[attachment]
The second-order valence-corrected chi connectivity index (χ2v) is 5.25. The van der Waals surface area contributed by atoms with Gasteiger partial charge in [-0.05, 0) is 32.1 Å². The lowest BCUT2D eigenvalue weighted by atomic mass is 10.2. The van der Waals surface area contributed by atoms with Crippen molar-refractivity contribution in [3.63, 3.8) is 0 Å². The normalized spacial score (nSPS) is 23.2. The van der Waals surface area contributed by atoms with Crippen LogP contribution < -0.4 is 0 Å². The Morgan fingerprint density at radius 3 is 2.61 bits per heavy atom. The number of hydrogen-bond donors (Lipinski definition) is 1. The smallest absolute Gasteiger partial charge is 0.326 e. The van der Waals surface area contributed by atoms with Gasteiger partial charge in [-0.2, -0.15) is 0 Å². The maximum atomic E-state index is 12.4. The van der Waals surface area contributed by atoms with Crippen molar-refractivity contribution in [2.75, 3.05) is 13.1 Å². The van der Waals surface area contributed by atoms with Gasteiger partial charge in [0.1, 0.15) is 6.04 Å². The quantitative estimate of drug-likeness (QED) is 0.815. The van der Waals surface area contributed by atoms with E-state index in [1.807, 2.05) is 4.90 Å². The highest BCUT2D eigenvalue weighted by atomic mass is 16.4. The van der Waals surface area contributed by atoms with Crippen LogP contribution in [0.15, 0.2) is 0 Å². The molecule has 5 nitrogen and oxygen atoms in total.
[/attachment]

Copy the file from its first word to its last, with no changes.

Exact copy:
The second-order valence-corrected chi connectivity index (χ2v) is 5.25. The van der Waals surface area contributed by atoms with Gasteiger partial charge in [-0.05, 0) is 32.1 Å². The lowest BCUT2D eigenvalue weighted by atomic mass is 10.2. The van der Waals surface area contributed by atoms with Crippen molar-refractivity contribution in [3.63, 3.8) is 0 Å². The normalized spacial score (nSPS) is 23.2. The van der Waals surface area contributed by atoms with Crippen LogP contribution < -0.4 is 0 Å². The Morgan fingerprint density at radius 3 is 2.61 bits per heavy atom. The number of hydrogen-bond donors (Lipinski definition) is 1. The smallest absolute Gasteiger partial charge is 0.326 e. The van der Waals surface area contributed by atoms with Gasteiger partial charge in [-0.2, -0.15) is 0 Å². The maximum atomic E-state index is 12.4. The van der Waals surface area contributed by atoms with Crippen molar-refractivity contribution in [2.75, 3.05) is 13.1 Å². The van der Waals surface area contributed by atoms with Gasteiger partial charge in [0.1, 0.15) is 6.04 Å². The quantitative estimate of drug-likeness (QED) is 0.815. The van der Waals surface area contributed by atoms with E-state index in [1.807, 2.05) is 4.90 Å². The highest BCUT2D eigenvalue weighted by atomic mass is 16.4. The van der Waals surface area contributed by atoms with Crippen LogP contribution in [0.15, 0.2) is 0 Å². The molecule has 5 nitrogen and oxygen atoms in total.